Introspection can be painful but pretty enlightening. It can not only help you learn useful things about yourself going forward, it helps you put a stop to things that haven't even happened yet. If you know how you're going to react under certain stressors, when those stressors hit you can fake right instead of left and finally experience a different outcome.
It also means facing up to your repeated patterns and stupid quirks and really, really annoying habits. It's not fun.
I'd like to think I am pretty self-aware in general, and in my more cocky and snide moments I'd like to think I'm more self aware than most of the populace. (Probably entirely untrue, I'm just aware of different parts of myself than they are.) For instance, I know that seeing anything to do with damage to eyeballs is going to freak me out. So is anything with rape, implied or happening right there in front of me. I loathe being told I'm an idiot or I don't know what I'm talking about. I ~will~ stop dead to hug a stuffed animal if it's big enough and soft enough, and it is an involuntary reflex to talk baby-talk to my cats when they stop by to collapse on my lap.
There's lots of other really tiny piddling stuff, but I'll spare you. You get the idea. When X is applied, Y results.
So I had been sitting here lately trying to figure a few things out, namely why on earth I keep not exercising when I have a lot of free time in the mornings suddenly. In the evenings I had felt like I was taking 30-45 minutes away from time with Bob, but I really liked walking outside in the dark while listening to my music. Here we are in a probably MUCH safer neighborhood and I am not walking during the day. Go downstairs on the treadmill, then? Nope, that's not happening either.
And in one of those little introspective moments that smacks me upside the head, I realized... I just have an aversion to daylight, not exercise. I WANT to exercise. Hell, I looked damn good when I managed to lose all that weight. I want to do it again, and then some more after that. I just seriously and truly hate doing it while the daystar hangs high in the sky for some reason. Probably because I just generally hate being observed, and part of me thinks some pervy neighbor might have binoculars to watch me trundle away on the exercise equipment. Not even pervy, the thought of ~anybody~ seeing me makes me nervous.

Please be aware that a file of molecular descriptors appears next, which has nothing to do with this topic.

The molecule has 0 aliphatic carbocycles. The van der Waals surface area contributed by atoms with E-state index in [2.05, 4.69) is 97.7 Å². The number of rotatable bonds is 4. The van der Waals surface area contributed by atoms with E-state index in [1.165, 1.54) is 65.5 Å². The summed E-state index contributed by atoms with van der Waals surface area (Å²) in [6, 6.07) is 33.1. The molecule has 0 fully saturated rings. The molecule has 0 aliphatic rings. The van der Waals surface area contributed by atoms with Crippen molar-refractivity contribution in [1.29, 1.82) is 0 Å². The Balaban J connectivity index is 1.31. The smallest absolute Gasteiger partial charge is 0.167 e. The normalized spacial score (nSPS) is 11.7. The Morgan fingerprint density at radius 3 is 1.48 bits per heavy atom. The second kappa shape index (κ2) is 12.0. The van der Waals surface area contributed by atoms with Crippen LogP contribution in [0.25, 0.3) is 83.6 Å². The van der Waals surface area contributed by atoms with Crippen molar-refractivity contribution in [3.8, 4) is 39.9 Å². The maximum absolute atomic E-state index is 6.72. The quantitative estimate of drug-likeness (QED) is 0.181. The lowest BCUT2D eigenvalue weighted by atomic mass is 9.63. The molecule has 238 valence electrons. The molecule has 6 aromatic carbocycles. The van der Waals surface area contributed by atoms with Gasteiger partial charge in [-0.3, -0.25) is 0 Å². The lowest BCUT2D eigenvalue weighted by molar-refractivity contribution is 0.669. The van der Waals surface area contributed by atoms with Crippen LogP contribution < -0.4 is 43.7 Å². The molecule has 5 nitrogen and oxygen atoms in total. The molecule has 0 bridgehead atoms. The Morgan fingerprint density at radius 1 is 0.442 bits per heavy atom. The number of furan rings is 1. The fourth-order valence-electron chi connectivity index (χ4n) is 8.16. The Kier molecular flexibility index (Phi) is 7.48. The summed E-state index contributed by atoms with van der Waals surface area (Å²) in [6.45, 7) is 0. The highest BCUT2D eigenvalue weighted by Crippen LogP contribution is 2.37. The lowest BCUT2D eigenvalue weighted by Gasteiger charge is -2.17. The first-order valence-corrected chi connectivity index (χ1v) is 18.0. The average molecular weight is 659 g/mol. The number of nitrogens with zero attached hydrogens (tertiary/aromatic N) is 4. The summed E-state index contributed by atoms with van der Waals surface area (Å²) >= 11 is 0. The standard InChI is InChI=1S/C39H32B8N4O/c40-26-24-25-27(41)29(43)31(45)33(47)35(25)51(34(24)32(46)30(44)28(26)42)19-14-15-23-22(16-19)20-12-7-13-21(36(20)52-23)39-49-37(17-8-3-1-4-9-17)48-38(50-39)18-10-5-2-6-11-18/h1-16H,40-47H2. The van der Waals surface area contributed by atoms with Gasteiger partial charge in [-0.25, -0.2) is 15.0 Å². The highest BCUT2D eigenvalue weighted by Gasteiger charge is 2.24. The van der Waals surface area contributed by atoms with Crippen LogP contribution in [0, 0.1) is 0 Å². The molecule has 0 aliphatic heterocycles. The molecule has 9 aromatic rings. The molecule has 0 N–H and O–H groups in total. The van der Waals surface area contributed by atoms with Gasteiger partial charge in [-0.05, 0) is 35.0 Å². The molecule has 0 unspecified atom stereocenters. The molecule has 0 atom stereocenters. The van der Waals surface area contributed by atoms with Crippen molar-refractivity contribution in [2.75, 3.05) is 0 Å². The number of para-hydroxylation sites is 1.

So I'm going to try something tonight since it was so successful the last time I did it - I'm going to saddle up the iPod, put on my beat up sneakers, and I'm going to do a once-'round the neighborhood to see how things go.
It'll be a chance to listen to music, 30-45 minutes of exercise, and a chance to wind down after work. I've been feeling like brain mash for the past 2 weeks since switching to 2nd shift, and it bothers me that I haven't yet developed a map of how to troubleshoot hardware stuff effectively now that we're encouraged to go the extra mile for folks in the evening. In the back of my head I'm wondering if the whole mind-body connection thing might not be the reason, since I've been very sedentary since moving with all the stress.)
Either way, we shall see, as I'm planning on strapping on the shoes and the 'pod tonight and giving it a go.
Yeah, sometimes these things start out seeming really serious and then I'm just talking about jogging.
In other news, the Sky Scarf is looking awesome even though we're only on day 5 of it! Wrangling all of those tiny little mohair strands is a pain, but thankfully I only have to do it once a day for about 5 minutes. Otherwise this project would never be completed.
And in the realm of furtherly knowing thyself, I am acknowledging that I'm going to forget a day here and there and I've already given myself permission to make up for it by doing as best as I can remember for those days. With as excited as I am about this project, this is me we're talking about here. I'm going to forget an entire week at some point after the novelty wears off, and I have a hard time carrying anything for more than a few months. It's just who I am. I'll set reminders and use up a billion post-its to help. The post-it industry LOVES me for that very reason.
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